The arrest of Serbian war criminal fugitive Ratko Mladic has been hailed by leading political figures in Europe and the U.S.

The British Foreign Secretary William Hague described the arrest a historic moment for the western Balkans.

We now look forward to the rapid transfer of Ratko Mladic to The Hague so that the charges against him can be heard in an international court of law, Hague said.

Hague added: Today our thoughts are with the relatives of those killed during the siege of Sarajevo and genocide in Srebrenica. We congratulate the Serbian authorities on this arrest, which is evidence of the Serbian government's commitment to co-operation with the International Criminal Tribunal for the former Yugoslavia.”

British Prime Minister David Cameron said Mladic has likely committed the most appalling war crimes.

There is a very good reason why the long arm of the international law has been looking for this man for such a long time, he added.

The UK Shadow foreign secretary Douglas Alexander said the arrest reflected that no one can evade justice.

I think it sends an important message that however much you hide and however much you run the long arm of the law will find you,” Alexander said.

There have been many people over many, many years who have been working for this outcome and I think we owe it to the victims of the terrible massacres in Srebrenica and Sarajevo that he now faces the full force of international law. It does, I think, remove one of the significant obstacles, perhaps the most significant obstacle, preventing Serbia being able to move towards a securer European future.

Former Liberal Democrat leader Lord Patty Ashdown, who was High Representative for Bosnia and Herzegovina between 2002 and 2007, said Mladic’s arrest and trial will offer a chance for the whole Balkan region to put the past behind them.

Conservative MP Bob Stewart, who was a commander of UN troops in Bosnia in 1992, told the BBC: It is very, very important that this man Mladic is brought to The Hague quickly, the trial starts quickly, the trial is expeditious in dealing with the matter and, actually, at the end of it justice prevails.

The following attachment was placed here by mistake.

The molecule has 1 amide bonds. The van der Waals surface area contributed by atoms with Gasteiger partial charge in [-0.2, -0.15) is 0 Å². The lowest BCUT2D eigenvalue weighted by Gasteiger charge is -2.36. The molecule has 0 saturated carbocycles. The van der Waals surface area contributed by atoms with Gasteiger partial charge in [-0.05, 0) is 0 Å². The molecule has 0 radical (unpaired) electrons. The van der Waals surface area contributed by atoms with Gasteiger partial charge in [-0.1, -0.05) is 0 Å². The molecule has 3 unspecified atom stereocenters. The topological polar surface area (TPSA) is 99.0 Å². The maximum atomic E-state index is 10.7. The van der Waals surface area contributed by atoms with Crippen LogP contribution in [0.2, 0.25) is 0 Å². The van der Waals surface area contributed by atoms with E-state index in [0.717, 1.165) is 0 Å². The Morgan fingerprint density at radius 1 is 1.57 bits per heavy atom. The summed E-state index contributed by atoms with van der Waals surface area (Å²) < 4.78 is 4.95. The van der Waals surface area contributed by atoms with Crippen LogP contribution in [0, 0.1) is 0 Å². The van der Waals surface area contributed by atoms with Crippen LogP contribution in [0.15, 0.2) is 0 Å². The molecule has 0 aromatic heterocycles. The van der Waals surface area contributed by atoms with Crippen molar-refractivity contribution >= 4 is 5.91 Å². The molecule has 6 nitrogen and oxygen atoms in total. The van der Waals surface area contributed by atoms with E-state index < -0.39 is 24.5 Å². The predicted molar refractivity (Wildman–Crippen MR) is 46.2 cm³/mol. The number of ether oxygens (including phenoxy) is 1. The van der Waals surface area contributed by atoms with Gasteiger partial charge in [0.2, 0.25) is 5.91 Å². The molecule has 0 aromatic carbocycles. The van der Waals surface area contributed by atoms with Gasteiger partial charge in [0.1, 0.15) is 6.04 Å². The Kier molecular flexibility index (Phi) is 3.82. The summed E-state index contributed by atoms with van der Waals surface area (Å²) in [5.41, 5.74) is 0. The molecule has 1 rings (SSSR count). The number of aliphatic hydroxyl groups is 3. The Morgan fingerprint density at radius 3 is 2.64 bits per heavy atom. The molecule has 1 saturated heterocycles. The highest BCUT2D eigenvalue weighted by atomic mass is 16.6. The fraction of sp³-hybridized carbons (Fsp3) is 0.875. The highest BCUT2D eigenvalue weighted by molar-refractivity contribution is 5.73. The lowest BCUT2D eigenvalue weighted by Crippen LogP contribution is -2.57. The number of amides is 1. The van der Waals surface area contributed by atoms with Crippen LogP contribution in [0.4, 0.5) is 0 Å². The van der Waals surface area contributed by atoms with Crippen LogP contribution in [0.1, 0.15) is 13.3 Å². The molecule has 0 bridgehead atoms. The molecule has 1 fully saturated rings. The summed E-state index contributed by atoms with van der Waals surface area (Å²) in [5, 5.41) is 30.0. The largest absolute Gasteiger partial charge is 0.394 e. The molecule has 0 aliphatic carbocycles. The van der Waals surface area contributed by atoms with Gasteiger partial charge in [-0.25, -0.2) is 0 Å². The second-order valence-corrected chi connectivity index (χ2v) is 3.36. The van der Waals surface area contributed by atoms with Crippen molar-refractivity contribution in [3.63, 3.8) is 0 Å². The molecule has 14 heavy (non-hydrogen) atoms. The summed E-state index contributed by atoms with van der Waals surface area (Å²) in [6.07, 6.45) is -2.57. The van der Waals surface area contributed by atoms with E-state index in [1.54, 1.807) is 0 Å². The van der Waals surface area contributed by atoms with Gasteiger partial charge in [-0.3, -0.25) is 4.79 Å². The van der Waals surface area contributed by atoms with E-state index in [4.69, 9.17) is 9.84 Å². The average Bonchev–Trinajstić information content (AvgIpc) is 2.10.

Other voices across the world echoed such sentiments.

French President Nicolas Sarkozy stated:[The arrest] is very good news and it is a very courageous decision by the Serbian president. It is one more step towards Serbia's integration one day into the European Union.

UN Secretary General Ban Ki-Moon called the arrest a “historic day for international justice. It marks an important step in our will to end impunity. I thank the Serbian government and president for their efforts.

Ben Rhodes, the deputy national security adviser in the U.S., declared: The United States is delighted to hear the announcement of the Serbian government that they have captured Ratko Mladic. We look forward to an expeditious transfer to the tribunal in The Hague.

European Commission Chief Jose Manuel Barroso said he strongly welcomes Mladic’s arrest, noting it was a key demand by for Serbia’s proposed membership into the EU.

This is an important step forward for Serbia and for international justice,” he said.

“I congratulate [Serbian] President [Boris] Tadic and Serbia's government for this courageous action. I expect Ratko Mladic to be transferred to the International Criminal Tribunal for the former Yugoslavia without delay. Full co-operation with the ICTY remains essential on Serbia's path towards EU membership.

Mladic, who commanded the Bosnian Serb army in the early 1990, was the last prominent fugitive from the Bosnian war. He has been accused for atrocities, including the mass murder of 8000 men and boys in Srebrenica in 1995.

He was indicted by a United Nations war crimes tribunal in Hague in 1995, but has remained at large all these years.

President Tadic has said Mladic will not be extradited to the international war crimes tribunal in The Hague in Netherlands.